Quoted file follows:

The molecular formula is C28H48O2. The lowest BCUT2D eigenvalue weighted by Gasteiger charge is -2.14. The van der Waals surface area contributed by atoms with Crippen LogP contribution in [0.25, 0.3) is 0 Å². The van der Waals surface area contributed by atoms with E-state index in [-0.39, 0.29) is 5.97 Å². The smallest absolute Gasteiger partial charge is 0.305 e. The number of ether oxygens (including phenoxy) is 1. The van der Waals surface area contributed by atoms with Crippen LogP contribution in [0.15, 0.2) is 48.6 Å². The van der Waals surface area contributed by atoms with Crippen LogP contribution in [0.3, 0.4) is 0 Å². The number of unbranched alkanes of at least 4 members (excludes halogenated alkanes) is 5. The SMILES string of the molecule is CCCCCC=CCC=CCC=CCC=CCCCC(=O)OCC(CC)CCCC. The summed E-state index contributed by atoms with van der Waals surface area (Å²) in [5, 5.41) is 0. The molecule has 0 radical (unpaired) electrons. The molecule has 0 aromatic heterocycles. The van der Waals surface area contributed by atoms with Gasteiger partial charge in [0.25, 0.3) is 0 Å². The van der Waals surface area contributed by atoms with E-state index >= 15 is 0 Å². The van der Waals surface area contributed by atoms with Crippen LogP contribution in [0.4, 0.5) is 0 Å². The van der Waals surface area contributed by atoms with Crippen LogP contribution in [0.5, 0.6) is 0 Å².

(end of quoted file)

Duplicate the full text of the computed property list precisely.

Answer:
The molecular formula is C28H48O2. The lowest BCUT2D eigenvalue weighted by Gasteiger charge is -2.14. The van der Waals surface area contributed by atoms with Crippen LogP contribution in [0.25, 0.3) is 0 Å². The van der Waals surface area contributed by atoms with E-state index in [-0.39, 0.29) is 5.97 Å². The smallest absolute Gasteiger partial charge is 0.305 e. The number of ether oxygens (including phenoxy) is 1. The van der Waals surface area contributed by atoms with Crippen LogP contribution in [0.15, 0.2) is 48.6 Å². The van der Waals surface area contributed by atoms with Crippen LogP contribution in [0.3, 0.4) is 0 Å². The number of unbranched alkanes of at least 4 members (excludes halogenated alkanes) is 5. The SMILES string of the molecule is CCCCCC=CCC=CCC=CCC=CCCCC(=O)OCC(CC)CCCC. The summed E-state index contributed by atoms with van der Waals surface area (Å²) in [5, 5.41) is 0. The molecule has 0 radical (unpaired) electrons. The molecule has 0 aromatic heterocycles. The van der Waals surface area contributed by atoms with Gasteiger partial charge in [0.25, 0.3) is 0 Å². The van der Waals surface area contributed by atoms with E-state index >= 15 is 0 Å². The van der Waals surface area contributed by atoms with Crippen LogP contribution in [0.4, 0.5) is 0 Å². The van der Waals surface area contributed by atoms with Crippen LogP contribution in [0.5, 0.6) is 0 Å².